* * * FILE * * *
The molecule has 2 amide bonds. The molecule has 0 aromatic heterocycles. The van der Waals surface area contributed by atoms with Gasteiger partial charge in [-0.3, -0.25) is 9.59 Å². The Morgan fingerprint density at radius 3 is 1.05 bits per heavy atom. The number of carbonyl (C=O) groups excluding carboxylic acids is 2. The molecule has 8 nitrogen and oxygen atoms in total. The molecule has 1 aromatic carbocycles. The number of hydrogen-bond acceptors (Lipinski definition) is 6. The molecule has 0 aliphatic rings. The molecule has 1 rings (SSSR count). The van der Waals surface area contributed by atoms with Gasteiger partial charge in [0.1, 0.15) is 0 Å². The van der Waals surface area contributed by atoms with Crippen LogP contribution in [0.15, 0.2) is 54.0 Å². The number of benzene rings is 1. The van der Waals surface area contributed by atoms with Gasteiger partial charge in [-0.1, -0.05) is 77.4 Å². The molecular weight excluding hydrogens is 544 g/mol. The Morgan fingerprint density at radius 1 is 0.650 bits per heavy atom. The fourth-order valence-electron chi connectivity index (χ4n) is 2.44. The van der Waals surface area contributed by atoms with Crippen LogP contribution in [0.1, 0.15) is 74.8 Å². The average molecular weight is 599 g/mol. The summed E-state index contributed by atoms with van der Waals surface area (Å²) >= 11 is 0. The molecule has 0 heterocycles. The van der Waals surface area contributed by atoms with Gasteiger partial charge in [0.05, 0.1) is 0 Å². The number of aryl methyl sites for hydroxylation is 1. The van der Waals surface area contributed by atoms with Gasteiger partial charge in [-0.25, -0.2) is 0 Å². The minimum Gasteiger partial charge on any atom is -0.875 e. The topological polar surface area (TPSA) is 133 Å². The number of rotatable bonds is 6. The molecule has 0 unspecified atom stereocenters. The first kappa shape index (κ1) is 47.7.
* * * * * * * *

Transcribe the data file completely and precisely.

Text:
The molecule has 2 amide bonds. The molecule has 0 aromatic heterocycles. The van der Waals surface area contributed by atoms with Gasteiger partial charge in [-0.3, -0.25) is 9.59 Å². The Morgan fingerprint density at radius 3 is 1.05 bits per heavy atom. The number of carbonyl (C=O) groups excluding carboxylic acids is 2. The molecule has 8 nitrogen and oxygen atoms in total. The molecule has 1 aromatic carbocycles. The number of hydrogen-bond acceptors (Lipinski definition) is 6. The molecule has 0 aliphatic rings. The molecule has 1 rings (SSSR count). The van der Waals surface area contributed by atoms with Gasteiger partial charge in [0.1, 0.15) is 0 Å². The van der Waals surface area contributed by atoms with Crippen LogP contribution in [0.15, 0.2) is 54.0 Å². The number of benzene rings is 1. The van der Waals surface area contributed by atoms with Gasteiger partial charge in [-0.1, -0.05) is 77.4 Å². The molecular weight excluding hydrogens is 544 g/mol. The Morgan fingerprint density at radius 1 is 0.650 bits per heavy atom. The fourth-order valence-electron chi connectivity index (χ4n) is 2.44. The van der Waals surface area contributed by atoms with Crippen LogP contribution in [0.1, 0.15) is 74.8 Å². The average molecular weight is 599 g/mol. The summed E-state index contributed by atoms with van der Waals surface area (Å²) >= 11 is 0. The molecule has 0 heterocycles. The van der Waals surface area contributed by atoms with Gasteiger partial charge in [0.05, 0.1) is 0 Å². The number of aryl methyl sites for hydroxylation is 1. The van der Waals surface area contributed by atoms with Gasteiger partial charge in [-0.25, -0.2) is 0 Å². The minimum Gasteiger partial charge on any atom is -0.875 e. The topological polar surface area (TPSA) is 133 Å². The number of rotatable bonds is 6. The molecule has 0 unspecified atom stereocenters. The first kappa shape index (κ1) is 47.7.